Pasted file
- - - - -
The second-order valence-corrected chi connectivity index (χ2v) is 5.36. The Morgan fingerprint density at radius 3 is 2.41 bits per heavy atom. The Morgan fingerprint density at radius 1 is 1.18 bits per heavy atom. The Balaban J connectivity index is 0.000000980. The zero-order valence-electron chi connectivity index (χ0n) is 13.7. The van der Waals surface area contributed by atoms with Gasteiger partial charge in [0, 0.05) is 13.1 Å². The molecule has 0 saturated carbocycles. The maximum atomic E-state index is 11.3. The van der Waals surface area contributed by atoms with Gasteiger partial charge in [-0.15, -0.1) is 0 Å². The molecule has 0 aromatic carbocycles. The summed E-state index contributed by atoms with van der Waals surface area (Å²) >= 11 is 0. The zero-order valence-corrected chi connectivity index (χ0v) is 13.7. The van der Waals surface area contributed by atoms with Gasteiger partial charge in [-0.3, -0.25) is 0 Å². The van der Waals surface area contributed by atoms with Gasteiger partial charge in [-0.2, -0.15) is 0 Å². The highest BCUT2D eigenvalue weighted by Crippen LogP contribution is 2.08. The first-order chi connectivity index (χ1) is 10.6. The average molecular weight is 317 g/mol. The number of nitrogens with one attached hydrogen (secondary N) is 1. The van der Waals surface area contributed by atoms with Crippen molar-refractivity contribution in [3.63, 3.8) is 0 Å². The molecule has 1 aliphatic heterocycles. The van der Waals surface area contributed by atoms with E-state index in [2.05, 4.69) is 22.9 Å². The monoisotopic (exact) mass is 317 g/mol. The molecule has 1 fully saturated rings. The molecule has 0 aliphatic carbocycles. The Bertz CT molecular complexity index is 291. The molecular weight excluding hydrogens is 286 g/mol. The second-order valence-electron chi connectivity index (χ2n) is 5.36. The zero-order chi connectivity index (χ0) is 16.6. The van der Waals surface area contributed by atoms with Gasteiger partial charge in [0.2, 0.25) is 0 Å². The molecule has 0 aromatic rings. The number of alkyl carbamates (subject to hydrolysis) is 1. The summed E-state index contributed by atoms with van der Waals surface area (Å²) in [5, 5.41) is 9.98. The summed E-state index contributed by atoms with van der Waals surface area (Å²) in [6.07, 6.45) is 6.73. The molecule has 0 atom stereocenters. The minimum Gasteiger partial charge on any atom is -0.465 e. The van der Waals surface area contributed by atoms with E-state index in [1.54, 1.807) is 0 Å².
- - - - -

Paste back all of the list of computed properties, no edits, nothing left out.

The second-order valence-corrected chi connectivity index (χ2v) is 5.36. The Morgan fingerprint density at radius 3 is 2.41 bits per heavy atom. The Morgan fingerprint density at radius 1 is 1.18 bits per heavy atom. The Balaban J connectivity index is 0.000000980. The zero-order valence-electron chi connectivity index (χ0n) is 13.7. The van der Waals surface area contributed by atoms with Gasteiger partial charge in [0, 0.05) is 13.1 Å². The molecule has 0 saturated carbocycles. The maximum atomic E-state index is 11.3. The van der Waals surface area contributed by atoms with Gasteiger partial charge in [-0.15, -0.1) is 0 Å². The molecule has 0 aromatic carbocycles. The summed E-state index contributed by atoms with van der Waals surface area (Å²) >= 11 is 0. The zero-order valence-corrected chi connectivity index (χ0v) is 13.7. The van der Waals surface area contributed by atoms with Gasteiger partial charge in [-0.3, -0.25) is 0 Å². The van der Waals surface area contributed by atoms with Gasteiger partial charge in [-0.2, -0.15) is 0 Å². The highest BCUT2D eigenvalue weighted by Crippen LogP contribution is 2.08. The first-order chi connectivity index (χ1) is 10.6. The average molecular weight is 317 g/mol. The number of nitrogens with one attached hydrogen (secondary N) is 1. The van der Waals surface area contributed by atoms with Crippen molar-refractivity contribution in [3.63, 3.8) is 0 Å². The molecule has 1 aliphatic heterocycles. The van der Waals surface area contributed by atoms with E-state index in [2.05, 4.69) is 22.9 Å². The monoisotopic (exact) mass is 317 g/mol. The molecule has 1 fully saturated rings. The molecule has 0 aliphatic carbocycles. The Bertz CT molecular complexity index is 291. The molecular weight excluding hydrogens is 286 g/mol. The second-order valence-electron chi connectivity index (χ2n) is 5.36. The zero-order chi connectivity index (χ0) is 16.6. The van der Waals surface area contributed by atoms with Gasteiger partial charge in [0.2, 0.25) is 0 Å². The molecule has 0 aromatic rings. The number of alkyl carbamates (subject to hydrolysis) is 1. The summed E-state index contributed by atoms with van der Waals surface area (Å²) in [5, 5.41) is 9.98. The summed E-state index contributed by atoms with van der Waals surface area (Å²) in [6.07, 6.45) is 6.73. The molecule has 0 atom stereocenters. The minimum Gasteiger partial charge on any atom is -0.465 e. The van der Waals surface area contributed by atoms with E-state index in [1.54, 1.807) is 0 Å².